"all the usual Sports and Festivities of a Fair were kept up for several days"... on ice
By [ANONYMOUS] , 1920

Frost Fair on the Thames in February, 1814.

  • Author: [ANONYMOUS]
  • Publication date: [20th century].
  • Physical description: Lithographed reproduction of an earlier woodcut with contemporary hand-colour.
  • Dimensions: 190 by 240mm. (7.5 by 9.5 inches).
  • Inventory reference: 18216


The British Museum records an earlier impression of the original undamaged woodblock. The current example, printed in the early twentieth century, from a deteriorated woodblock includes a caption: "The beginning of the year 1814 was remarkable for the severity of the weather. In the beginning of February, the Thames being choked up with Ice, and in many places completely frozen over, Booths were erected in all directions between London and Blackfriars Bridges; Bullocks and Sheep were roasted whole, and all the usual Sports and Festivities of a Fair were kept up for several days", and together it appears to have been used to illustrate a German meteorological report in 1917.

The River Thames has been known to freeze over on several occasions, especially during the "Little Ice Age" of the sixteenth to nineteenth centuries, upon which the inhabitants of London took to the solid ice for business and pleasure. The most important of these "Frost Fairs" occurred in 695, 1608, 1683-4, 1716, 1739–40, 1789, and 1814. In 1684, during the Great Freeze of 1683-4, which was the longest in London's history and during which the ice reached depths of around 28cm, the diarist John Evelyn recorded the attractions of the Frost Fair:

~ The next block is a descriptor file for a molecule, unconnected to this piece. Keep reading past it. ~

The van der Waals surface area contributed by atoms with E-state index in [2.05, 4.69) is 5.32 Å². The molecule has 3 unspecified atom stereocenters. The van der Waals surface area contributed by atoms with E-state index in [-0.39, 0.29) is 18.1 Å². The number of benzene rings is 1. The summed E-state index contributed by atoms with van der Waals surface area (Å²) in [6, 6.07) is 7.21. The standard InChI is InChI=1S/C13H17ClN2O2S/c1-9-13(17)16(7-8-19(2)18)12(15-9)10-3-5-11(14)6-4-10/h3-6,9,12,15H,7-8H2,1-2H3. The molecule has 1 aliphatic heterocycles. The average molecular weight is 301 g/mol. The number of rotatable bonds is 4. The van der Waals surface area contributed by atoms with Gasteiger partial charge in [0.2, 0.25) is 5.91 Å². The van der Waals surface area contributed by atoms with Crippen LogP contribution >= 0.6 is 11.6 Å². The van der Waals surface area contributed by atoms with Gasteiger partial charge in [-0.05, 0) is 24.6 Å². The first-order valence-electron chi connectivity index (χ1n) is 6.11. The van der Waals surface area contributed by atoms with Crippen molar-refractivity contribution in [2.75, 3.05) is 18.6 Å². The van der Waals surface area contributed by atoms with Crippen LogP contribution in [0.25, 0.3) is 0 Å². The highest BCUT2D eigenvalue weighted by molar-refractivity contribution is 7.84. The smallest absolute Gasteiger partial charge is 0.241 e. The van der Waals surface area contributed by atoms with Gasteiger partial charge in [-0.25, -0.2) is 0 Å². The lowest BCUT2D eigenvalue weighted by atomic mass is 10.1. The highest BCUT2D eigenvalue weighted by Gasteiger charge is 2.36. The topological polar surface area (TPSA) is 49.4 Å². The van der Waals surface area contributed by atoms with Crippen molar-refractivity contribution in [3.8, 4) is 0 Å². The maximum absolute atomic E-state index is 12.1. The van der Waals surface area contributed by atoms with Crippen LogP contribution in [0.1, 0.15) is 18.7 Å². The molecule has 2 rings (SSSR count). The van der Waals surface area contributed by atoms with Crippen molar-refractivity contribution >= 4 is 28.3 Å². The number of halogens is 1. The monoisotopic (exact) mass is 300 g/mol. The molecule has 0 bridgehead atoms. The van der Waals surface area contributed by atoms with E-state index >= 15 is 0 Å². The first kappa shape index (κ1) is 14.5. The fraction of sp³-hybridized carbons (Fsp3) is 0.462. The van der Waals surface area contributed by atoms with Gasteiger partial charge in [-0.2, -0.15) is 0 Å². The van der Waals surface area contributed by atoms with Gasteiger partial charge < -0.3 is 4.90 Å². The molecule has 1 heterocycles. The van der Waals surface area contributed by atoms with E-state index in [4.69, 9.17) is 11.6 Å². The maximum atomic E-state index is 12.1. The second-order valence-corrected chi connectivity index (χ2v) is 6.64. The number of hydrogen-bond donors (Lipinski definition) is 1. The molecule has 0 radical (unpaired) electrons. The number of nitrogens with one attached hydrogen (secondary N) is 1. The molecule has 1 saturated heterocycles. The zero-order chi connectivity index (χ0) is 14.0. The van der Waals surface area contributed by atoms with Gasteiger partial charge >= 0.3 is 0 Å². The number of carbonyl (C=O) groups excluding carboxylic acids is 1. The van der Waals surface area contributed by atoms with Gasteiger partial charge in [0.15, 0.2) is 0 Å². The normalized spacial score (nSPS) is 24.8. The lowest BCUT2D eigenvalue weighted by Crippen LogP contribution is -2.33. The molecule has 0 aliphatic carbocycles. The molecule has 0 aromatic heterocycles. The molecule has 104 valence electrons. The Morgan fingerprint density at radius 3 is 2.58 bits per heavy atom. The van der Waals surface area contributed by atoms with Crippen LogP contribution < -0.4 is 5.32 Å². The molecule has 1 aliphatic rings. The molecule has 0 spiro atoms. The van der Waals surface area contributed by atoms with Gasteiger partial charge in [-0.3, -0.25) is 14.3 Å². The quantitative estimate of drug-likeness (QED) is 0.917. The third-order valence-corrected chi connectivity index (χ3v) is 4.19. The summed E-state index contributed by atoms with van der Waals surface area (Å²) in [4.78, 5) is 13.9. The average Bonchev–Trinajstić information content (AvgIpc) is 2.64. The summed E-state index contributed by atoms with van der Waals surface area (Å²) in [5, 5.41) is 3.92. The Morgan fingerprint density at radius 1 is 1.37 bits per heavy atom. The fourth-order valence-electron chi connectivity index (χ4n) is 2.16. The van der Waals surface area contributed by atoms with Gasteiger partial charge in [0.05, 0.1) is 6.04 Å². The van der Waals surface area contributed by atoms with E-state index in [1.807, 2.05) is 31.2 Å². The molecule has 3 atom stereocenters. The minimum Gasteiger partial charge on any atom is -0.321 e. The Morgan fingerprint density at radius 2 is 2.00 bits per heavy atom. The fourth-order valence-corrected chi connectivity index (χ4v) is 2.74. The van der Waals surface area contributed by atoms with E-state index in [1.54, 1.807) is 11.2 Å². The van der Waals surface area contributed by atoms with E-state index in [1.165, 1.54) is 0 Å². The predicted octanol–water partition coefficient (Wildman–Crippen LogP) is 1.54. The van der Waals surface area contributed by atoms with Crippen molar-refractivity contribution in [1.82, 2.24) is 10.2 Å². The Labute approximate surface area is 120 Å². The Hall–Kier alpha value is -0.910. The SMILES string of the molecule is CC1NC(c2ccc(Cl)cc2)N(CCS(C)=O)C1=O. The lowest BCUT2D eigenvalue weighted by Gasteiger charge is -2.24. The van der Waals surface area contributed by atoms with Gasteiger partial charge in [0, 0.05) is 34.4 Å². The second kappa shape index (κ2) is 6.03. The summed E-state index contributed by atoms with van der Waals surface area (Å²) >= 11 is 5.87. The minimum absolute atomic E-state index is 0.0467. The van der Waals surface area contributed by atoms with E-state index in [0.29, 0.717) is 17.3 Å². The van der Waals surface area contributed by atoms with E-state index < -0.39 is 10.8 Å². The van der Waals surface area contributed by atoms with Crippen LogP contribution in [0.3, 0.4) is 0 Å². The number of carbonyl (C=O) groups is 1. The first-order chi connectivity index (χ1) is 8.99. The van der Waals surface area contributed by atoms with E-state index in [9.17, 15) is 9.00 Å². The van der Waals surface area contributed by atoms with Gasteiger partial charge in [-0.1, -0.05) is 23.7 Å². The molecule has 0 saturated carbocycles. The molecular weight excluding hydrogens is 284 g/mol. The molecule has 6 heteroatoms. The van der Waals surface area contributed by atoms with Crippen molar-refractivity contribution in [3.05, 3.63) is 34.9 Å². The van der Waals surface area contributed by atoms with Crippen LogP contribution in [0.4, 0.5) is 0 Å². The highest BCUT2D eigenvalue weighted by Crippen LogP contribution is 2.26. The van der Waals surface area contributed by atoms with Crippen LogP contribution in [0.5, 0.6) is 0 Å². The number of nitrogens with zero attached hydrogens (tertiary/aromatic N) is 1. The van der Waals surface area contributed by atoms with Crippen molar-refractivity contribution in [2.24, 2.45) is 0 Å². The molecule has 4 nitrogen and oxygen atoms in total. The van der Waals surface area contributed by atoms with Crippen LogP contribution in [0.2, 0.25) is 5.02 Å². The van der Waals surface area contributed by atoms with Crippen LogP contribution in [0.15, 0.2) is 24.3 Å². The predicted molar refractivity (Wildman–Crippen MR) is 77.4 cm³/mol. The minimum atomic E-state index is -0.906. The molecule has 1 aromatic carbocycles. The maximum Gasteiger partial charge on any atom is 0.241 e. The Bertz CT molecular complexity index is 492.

"Streetes of Boothes were set upon the Thames... all sorts of Trades and shops furnished, & full of Commodities... Coaches plied from Westminster to the Temple, and from several other stairs too and fro, as in the streets, sleds, sliding with skates, bull-baiting, horse and coach races, puppet plays and interludes, cooks, tippling and other lewd places, so that it seemed to be a bacchanalian triumph, or a carnival on water".

Many of London's printmakers capitalized on this carnival atmosphere by producing souvenirs of the great event. These included engraved scenes, portraits, poems and, perhaps most prolifically, personalized tickets, which gave attendees the opportunity to commemorate their trip onto the ice with a print bearing their own name.

During the fair of 1814, some printmakers actually installed their presses on the ice; their souvenirs, "printed on the River Thames", were extremely popular. These tickets are all similar in style: they make clear that they were produced on the river itself, and several contain short verses to commemorate the event.


  1. BM 1880,0911.1008 for earlier issue